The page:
Oncotarget

Research Papers:

Isolation, identification, and characterization of novel nanovesicles

Huang-Ge Zhang _, Pengxiao Cao, Yun Teng, Xin Hu, Qilong Wang, Ashish S. Yeri, Xiaoying Zhuang, Abhilash Samykutty, Jingyao Mu, Zhong-Bin Deng, Lifeng Zhang, James A. Mobley, Jun Yan, Kendall Van Keuren-Jensen and Donald Miller

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Oncotarget. 2016; 7:41346-41362. https://doi.org/10.18632/oncotarget.9325

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Abstract

Huang-Ge Zhang1,2, Pengxiao Cao2, Yun Teng2, Xin Hu4,5, Qilong Wang2,8, Ashish S. Yeri6, Xiaoying Zhuang2, Abhilash Samykutty2, Jingyao Mu2, Zhong-Bin Deng3, Lifeng Zhang2, James A. Mobley7, Jun Yan3, Kendall Van Keuren-Jensen6, Donald Miller3

1Louisville Veterans Administration Medical Center, Louisville, KY 40206, USA

2James Brown Cancer Center, Department of Microbiology and Immunology, University of Louisville, KY 40202, USA

3Department of Medicine, University of Louisville, KY 40202, USA

4Program in Biostatistics, Bioinformatics and Systems Biology, The University of Texas Graduate School of Biomedical Sciences at Houston, TX 77030, USA

5Department of Genomic Medicine, The University of Texas MD Anderson Cancer Center, Houston, TX 77030, USA

6Translational Genomics Research Institute, Phoenix, AZ 85004, USA

7Mass Spectrometry/Proteomics Shared Facility, University of Alabama at Birmingham, Birmingham, AL 35294, USA

8Department of Clinical Oncology, Huai’an First People’s Hospital, Nanjing Medical University, Huai’an, 223300, China

Correspondence to:

Huang-Ge Zhang, email: H0Zhan17@louisville.edu

Keywords: isolation and identification extracellular microvesicles, in vivo predominately population, HG-NV, exosomes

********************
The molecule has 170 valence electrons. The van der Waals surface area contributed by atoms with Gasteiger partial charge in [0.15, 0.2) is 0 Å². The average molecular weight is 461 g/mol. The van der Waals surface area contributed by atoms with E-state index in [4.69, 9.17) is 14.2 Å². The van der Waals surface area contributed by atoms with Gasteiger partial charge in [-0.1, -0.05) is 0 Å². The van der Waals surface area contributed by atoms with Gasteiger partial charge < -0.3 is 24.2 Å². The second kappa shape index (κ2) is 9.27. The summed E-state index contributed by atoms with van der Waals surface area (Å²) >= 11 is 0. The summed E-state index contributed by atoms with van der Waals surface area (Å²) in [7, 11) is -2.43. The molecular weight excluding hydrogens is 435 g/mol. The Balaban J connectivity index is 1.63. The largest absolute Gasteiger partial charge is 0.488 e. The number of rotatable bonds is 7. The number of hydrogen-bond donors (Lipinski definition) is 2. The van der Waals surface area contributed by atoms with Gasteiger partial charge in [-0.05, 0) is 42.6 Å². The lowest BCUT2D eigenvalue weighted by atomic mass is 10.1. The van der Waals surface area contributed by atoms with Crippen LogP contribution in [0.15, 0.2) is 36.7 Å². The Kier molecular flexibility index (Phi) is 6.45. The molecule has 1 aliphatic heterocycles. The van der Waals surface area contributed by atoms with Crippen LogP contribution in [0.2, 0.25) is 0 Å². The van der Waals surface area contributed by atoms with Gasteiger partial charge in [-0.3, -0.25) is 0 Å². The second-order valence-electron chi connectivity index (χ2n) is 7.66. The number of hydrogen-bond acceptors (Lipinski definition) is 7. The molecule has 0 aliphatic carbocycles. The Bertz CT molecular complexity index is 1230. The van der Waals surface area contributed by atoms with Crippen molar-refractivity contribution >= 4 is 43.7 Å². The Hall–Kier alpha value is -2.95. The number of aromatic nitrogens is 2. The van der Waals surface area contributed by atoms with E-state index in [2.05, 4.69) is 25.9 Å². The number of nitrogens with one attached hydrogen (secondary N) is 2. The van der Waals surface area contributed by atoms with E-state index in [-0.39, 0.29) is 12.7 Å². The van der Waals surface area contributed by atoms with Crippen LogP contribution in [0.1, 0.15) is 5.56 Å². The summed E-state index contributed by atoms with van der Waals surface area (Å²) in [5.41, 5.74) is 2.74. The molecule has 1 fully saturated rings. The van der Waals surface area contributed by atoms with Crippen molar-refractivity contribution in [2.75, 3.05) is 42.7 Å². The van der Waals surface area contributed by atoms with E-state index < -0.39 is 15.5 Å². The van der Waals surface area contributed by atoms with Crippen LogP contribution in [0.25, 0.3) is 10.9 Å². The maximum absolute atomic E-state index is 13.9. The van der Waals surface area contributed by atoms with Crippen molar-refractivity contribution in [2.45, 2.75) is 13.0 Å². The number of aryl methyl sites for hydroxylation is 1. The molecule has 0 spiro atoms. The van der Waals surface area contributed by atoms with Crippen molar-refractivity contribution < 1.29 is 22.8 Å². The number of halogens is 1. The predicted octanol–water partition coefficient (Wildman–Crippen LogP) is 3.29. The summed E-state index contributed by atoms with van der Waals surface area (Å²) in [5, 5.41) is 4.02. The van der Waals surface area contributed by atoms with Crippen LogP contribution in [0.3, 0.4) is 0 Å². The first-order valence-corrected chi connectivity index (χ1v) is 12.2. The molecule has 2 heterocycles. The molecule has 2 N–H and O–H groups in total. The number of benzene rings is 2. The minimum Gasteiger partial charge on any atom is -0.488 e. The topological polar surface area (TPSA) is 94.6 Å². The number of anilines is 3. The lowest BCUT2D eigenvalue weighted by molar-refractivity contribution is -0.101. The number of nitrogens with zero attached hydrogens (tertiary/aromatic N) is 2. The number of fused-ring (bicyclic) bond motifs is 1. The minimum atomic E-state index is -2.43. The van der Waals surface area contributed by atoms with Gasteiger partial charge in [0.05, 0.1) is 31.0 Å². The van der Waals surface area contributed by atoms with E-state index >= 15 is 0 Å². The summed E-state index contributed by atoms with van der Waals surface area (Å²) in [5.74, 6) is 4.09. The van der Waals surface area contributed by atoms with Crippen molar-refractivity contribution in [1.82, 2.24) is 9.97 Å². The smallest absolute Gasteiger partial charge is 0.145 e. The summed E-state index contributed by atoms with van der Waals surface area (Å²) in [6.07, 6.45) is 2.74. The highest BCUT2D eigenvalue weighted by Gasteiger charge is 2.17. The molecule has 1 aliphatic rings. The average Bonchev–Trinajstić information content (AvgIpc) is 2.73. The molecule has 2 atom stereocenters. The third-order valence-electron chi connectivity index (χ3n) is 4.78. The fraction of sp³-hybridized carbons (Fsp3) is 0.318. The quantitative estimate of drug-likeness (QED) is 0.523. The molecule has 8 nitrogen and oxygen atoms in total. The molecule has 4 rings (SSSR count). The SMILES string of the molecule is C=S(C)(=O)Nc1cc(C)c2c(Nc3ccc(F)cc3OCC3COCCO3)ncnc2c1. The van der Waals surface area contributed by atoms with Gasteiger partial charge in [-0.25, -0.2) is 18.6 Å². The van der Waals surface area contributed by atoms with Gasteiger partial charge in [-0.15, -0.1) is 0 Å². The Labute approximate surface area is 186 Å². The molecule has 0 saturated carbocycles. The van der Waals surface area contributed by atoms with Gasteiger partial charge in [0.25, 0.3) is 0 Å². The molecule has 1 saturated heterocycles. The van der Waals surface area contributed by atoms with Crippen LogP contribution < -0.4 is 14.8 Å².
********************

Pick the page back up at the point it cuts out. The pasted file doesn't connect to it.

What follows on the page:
Received: November 12, 2015     Accepted: April 16, 2016     Published: May 12, 2016

ABSTRACT

Extracellular microvesicles (EVs) have been recognized for many potential clinical applications including biomarkers for disease diagnosis. In this study, we identified a major population of EVs by simply screening fluid samples with a nanosizer. Unlike other EVs, this extracellular nanovesicle (named HG-NV, HG-NV stands for HomoGenous nanovesicle as well as for Huang-Ge- nanovesicle) can be detected with a nanosizer with minimal in vitro manipulation and are much more homogenous in size (8–12 nm) than other EVs. A simple filtration platform is capable of separating HG-NVs from peripheral blood or cell culture supernatants. In comparison with corresponding exosome profiles, HG-NVs released from both mouse and human breast tumor cells are enriched with RNAs. Tumor derived HG-NVs are more potent in promoting tumor progression than exosomes. In summary, we identified a major subset of EVs as a previously unrecognized nanovesicle. Tumor cell derived HG-NVs promote tumor progression. Molecules predominantly present in breast tumor HG-NVs have been identified and characterized. This discovery may have implications in advancing both microvesicle biology research and clinical management including potential used as a biomarker.


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